Veteran music executive Tommy Mottola doesn't hold back in his new memoir, Hitmaker: The Man and His Music (Grand Central). Of ex-wife Mariah Carey, the former Sony Music CEO says their relationship was "wrong and inappropriate." Describing current Sony Corp. chairman Howard Stringer, who effectively served him his walking papers in 2003, Mottola likens his social skills to that of a glorified sommelier. As for his own legacy, the Bronx-born, Connecticut-based college dropout simply credits "a great set of ears."
But Mottola had brains, too. Look no further than the "billion-dollar song," Celine Dion's "Titanic" monster "My Heart Will Go On," which he championed. As a manager, he guided Hall & Oates, Carly Simon and John Mellencamp to early success. And Jennifer Lopez, Gloria Estefan, Ricky Martin and Dixie Chicks are but a few of Sony's marquee artists whose careers hit the stratosphere during Mottola's tenure at the company, where he began as president of CBS Records in 1988.
That's not to say he didn't have stumbles: two high-profile splits (Mottola divorced first wife Lisa Clark, with whom he has two grown children, in 1992; married Carey a year later; then married Mexican actress-singer Thalia in 2000, which has yielded two kids); a nasty battle with Michael Jackson, who accused him of being "devilish"; and an unceremonious sacking after 15 years of service (during which Sony Music saw $65 billion in sales; Mottola pocketed a $20 million severance package and was reportedly offered a $100 million commitment to launch a new label). Now, Mottola, 63, looks back at how far he has come.
The Hollywood Reporter: You got your start in publishing as a song plugger -- someone who pitches new material to performing artists -- at Chappell & Co. Was understanding the business of songwriting an advantage to furthering your career?
Tommy Mottola: Everything starts and ends with the song, and working with writers and really learning their process and craft was an invaluable experience. Like operating on cadavers before you go into the ER -- it's that critical. For me, it was an incredibly rich experience and taught me a lot. And it's where I met Daryl Hall and John Oates.
A part of the book that elicits an immediate gasp is when you recall having dinner with Bruce Springsteen, and your boss, CBS Records chief Walter Yetnikoff, smacked him on the back of his head as if to say, "What, no hello?"
I wanted to run out of the restaurant. The last thing I needed was Bruce thinking I was a part of that kind of behavior. It was extreme, but if you know Walter, anything was possible. Still, Walt was one of the kindest guys to come along in this business. Despite the things that brought him down and made him fall apart [alcoholism followed by a stint in rehab], he was a brilliant man, and without him, I would probably not have the opportunities that I did.
Artists often wanted to take a left turn musically -- be it Michael Jackson or George Michael or Terence Trent D'Arby -- even if it meant losing some of their core fan base or radio relevance. It seemed the label always caved. Why?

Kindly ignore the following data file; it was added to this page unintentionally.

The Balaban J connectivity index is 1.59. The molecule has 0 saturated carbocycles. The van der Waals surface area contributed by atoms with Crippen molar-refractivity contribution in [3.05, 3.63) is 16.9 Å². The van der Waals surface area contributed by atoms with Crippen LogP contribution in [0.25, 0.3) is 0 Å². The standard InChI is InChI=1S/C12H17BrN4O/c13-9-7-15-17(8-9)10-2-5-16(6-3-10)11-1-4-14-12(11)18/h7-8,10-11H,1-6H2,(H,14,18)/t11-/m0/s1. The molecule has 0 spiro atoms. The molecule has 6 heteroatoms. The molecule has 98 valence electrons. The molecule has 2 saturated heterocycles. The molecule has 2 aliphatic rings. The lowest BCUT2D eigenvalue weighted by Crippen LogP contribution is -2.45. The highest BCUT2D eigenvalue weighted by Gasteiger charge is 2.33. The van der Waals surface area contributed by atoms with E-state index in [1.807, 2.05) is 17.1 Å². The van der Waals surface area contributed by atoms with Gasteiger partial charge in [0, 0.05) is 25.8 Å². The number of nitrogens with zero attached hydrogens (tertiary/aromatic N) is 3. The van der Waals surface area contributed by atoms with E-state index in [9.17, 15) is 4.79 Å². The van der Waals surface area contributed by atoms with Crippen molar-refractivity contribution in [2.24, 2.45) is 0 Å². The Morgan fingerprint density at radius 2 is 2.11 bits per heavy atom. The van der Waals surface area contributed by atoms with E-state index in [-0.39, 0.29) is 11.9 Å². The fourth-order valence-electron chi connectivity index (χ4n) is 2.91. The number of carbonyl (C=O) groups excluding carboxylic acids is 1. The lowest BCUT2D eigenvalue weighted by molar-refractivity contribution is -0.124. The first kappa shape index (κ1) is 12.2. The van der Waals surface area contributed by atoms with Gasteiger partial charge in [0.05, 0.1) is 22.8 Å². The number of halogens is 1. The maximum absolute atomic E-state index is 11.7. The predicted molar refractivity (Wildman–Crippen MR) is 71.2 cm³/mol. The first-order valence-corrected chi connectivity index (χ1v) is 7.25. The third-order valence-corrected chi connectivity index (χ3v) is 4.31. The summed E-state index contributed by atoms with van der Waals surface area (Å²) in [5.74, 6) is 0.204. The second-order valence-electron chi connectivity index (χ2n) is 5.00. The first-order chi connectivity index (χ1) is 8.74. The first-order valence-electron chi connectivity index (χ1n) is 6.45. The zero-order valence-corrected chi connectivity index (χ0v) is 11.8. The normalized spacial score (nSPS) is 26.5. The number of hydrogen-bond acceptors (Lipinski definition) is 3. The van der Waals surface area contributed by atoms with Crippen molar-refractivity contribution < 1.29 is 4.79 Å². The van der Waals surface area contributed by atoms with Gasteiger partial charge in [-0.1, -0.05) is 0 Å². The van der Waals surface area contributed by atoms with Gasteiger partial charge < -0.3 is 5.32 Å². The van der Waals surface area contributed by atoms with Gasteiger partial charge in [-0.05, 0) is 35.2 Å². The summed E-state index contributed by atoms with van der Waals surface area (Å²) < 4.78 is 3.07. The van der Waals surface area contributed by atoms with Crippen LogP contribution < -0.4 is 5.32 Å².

You have to capitulate every single time. At the end of the day, we're nothing more than expediters. We were constantly reminding everyone to understand what your audience just bought -- if you sold them an apple, be careful not to give a mud pie next time, or an album that sounds like alley cats on steroids. But ultimately, they can do what they want, and you have to do the very best getting their art to as many consumers as possible.
You were accused in the press of "trapping" Mariah Carey in an unhappy marriage. In Hitmaker, you describe friction at home as she grew "resentful." Why divulge such details?
I came to the conclusion long ago that I gave the [marriage] the best that I could, as did she. The good news is that she went on to have a huge career, and so did I. Our personal life didn't work out, but I continue to be her biggest fan and support her.
And now Mariah is a judge on American Idol, do you think that’s a good career move for her?
It’s funny because Randy [Jackson] worked for me for ten years, Jennifer Lopez we found and developed and the same for Steven Tyler, who was also on the label… so these are all of my friends and associates. You could use [Idol] as a giant shot in the arm. For Jennifer, the exposure took her to a whole other level. She benefited tremendously: she had a number one record, did a big tour and had all these sponsorships.
You were once first in line to option the book that would become "GoodFellas." What made you decide not to pursue a career in the movie business?
David Geffen. I used to tell him, "I know I could be good at this!" And he said: "You're out of your mind. It's the worst business in the world." Of course, David was right. I took my shot at it a few times, but trying to get a picture made was like pushing a rock uphill. So I decided to stick with what I know.
There's an open spot at "The X Factor" table …
I've been asked, and I'm not sure I could be a big enough ham to look like a TV personality. I’ve always viewed myself as a behind-the-scenes person rather than in front of the camera.
You still live in the New York area. These days, when you walk by the Sony Music offices at 550 Madison, which recently sold for $1.1 billion, what comes to mind?
That it was a great time. [CEO] Doug Morris is one of my dearest friends, and I love that when I visit him, it's my old office. But things are different, and six months from now it won't be the Sony building anymore, so even that will change.